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Workforce Management January 2005

December 30, 2004
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Reporting to the Depot
By Martin Booe
Home Depot prizes the skills and leadership abilities that former military personnel bring to the company, and that’s why it hired 13,000 of them in 2004.
Now it has launched Operation Career Front, an even more extensive campaign to recruit veterans into its ranks.

Buckle up for Bush 2.0
By Douglas P. Shuit
If President Bush gets what he wants, companies will find themselves scrambling to keep up with an array of administration initiatives, including the partial privatization of Social Security and the expansion of consumer-driven health care plans. Executives should also expect political solutions for imperiled private pension guarantees, as well as medical malpractice insurance reform and stepped-up enforcement efforts by the Labor Department’s wage-discrimination cops.

Eliyon steps up the search
By Patrick J. Kiger
One observer thinks Eliyon Technologies is "the wave of the future" for passive recruitment. Another calls what it does invasion of privacy on a grand scale. Eliyon’s sophisticated software combs the Web for information on companies and their personnel, analyzes it for relevance and compiles it into a searchable database of corporate executives and upper-level managers that has grown to 23 million dossiers. But recruitment, Eliyon leaders say, is just the beginning.

Middle management
Charlotte Huff
  When Blue Cross and Blue Shield of North Carolina scrutinized medical costs and claims data for its obese members, it discovered that their care cost at least 30 percent more than normal-weight members. That’s when the Chapel Hill-based plan decided to wade into the high-cost, high-stakes world of obesity treatment, rolling out a benefits package that observers describe as one of the most comprehensive available. Now comes the tricky part: getting employers to foot the bill.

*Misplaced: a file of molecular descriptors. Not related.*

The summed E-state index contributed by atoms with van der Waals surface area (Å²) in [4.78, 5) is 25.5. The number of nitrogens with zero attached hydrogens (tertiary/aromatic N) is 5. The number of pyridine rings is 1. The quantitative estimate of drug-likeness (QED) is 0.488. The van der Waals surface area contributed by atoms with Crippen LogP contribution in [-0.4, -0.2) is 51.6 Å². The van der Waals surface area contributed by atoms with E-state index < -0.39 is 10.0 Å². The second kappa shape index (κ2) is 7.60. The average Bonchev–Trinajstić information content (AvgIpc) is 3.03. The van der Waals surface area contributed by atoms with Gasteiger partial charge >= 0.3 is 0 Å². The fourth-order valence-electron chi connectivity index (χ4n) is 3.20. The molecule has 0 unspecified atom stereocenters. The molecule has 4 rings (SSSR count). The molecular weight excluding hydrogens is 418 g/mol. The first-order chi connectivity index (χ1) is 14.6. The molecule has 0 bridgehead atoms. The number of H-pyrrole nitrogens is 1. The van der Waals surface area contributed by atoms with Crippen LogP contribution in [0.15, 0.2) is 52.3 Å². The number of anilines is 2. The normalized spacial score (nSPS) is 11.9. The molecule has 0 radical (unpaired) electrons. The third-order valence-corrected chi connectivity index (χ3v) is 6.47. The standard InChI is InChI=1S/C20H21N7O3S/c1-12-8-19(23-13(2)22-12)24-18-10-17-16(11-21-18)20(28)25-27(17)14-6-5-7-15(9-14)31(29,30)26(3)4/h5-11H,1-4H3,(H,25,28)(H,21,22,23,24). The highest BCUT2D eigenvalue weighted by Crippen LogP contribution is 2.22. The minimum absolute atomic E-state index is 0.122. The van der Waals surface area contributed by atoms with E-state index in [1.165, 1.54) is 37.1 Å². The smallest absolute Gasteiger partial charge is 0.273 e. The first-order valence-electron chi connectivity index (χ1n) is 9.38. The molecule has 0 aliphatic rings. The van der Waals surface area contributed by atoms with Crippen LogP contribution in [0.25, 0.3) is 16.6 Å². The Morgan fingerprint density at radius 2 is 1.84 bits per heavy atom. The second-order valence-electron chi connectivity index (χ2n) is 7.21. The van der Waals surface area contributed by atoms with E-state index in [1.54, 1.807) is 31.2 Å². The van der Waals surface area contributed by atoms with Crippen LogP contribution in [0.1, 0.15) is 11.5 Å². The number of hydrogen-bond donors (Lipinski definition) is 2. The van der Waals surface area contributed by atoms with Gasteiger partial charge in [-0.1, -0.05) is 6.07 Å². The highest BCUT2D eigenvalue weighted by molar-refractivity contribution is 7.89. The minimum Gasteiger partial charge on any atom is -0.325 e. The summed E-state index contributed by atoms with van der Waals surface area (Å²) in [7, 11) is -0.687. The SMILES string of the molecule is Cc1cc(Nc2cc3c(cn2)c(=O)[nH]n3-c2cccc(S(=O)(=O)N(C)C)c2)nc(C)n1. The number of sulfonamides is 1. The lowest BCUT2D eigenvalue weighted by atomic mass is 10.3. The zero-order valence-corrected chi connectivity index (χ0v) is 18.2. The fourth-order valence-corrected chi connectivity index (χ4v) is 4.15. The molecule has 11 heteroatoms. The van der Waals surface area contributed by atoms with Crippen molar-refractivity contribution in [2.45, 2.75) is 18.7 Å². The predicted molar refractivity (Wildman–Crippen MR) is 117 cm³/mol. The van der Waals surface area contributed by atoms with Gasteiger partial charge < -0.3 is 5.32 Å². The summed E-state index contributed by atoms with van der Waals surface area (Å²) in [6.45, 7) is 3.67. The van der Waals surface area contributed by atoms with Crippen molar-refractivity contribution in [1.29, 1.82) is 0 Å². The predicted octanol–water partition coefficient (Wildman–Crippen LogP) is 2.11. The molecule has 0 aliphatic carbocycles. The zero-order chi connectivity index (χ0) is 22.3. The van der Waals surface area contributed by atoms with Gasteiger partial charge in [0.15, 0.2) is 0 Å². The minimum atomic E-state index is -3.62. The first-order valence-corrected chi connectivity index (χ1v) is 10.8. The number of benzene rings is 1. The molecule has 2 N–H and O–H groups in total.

Between the Lines
Lessons from the Donald
You can learn a lot by watching Trump’s weekly fire-a-thon. But what you won’t see is how to lead, support or motivate people.
  Reactions From Readers
Letters on drinking at work and FedEx Ground’s use of contract workers.

In This Corner
But it was just an interview!
Treading on trade secrets with job candidates--even inadvertently--can land employers in legal hot water. In one case, Intel accused Broadcom of conducting job interviews of Intel employees to get confidential information. That allegation changed the trade secret litigation landscape.

Legal Briefings
No overtime exemption for computer-support workers. Sanctions for
e-mail destruction.


PC compatibility: IBM and Lenovo mesh their staffs
The devil is often in the details, but it seems the IBM-Lenovo deal will result in few major changes for employees. Also: Healthy bargains in Wyoming and Minnesota. UnumProvident settles claims dispute. Firings and union stirrings at Wal-Mart.
 
 
Global Management
Cirque du Soleil's balancing act
The Montreal-based troupe’s rapid growth, far-flung presence and crush of aspiring performers raise unique challenges. Cirque also struggles with perplexing U.S. labor laws, and the business of dealing with high-wire artists and contortionists who refuse to accept that one day they’ll have to bow out of the spotlight.
 

Retirement Benefits
Addressing women’s retirement needs
Financial education programs speak to special challenges raised by cultural factors and longer life expectancy. Weyerhaeuser’s approach is a model.
 

Health Care Benefits
Merger may bolster consumer-driven plans
UnitedHealth’s acquisition of Definity could put pressure on competitors to add such offerings to their product lines.
 

HRMS
Niche players swoop in as Oracle tends to PeopleSoft
As the two software giants slugged it out, smaller businesses jumped at the chance to get their foot in the door with customers. They even succeeded in winning business away.
 

Legal
IRS advice to large companies: Hit the books
Internal reviews of pension plans and executive compensation may help companies avoid penalties and disruptive probes. 
 

 


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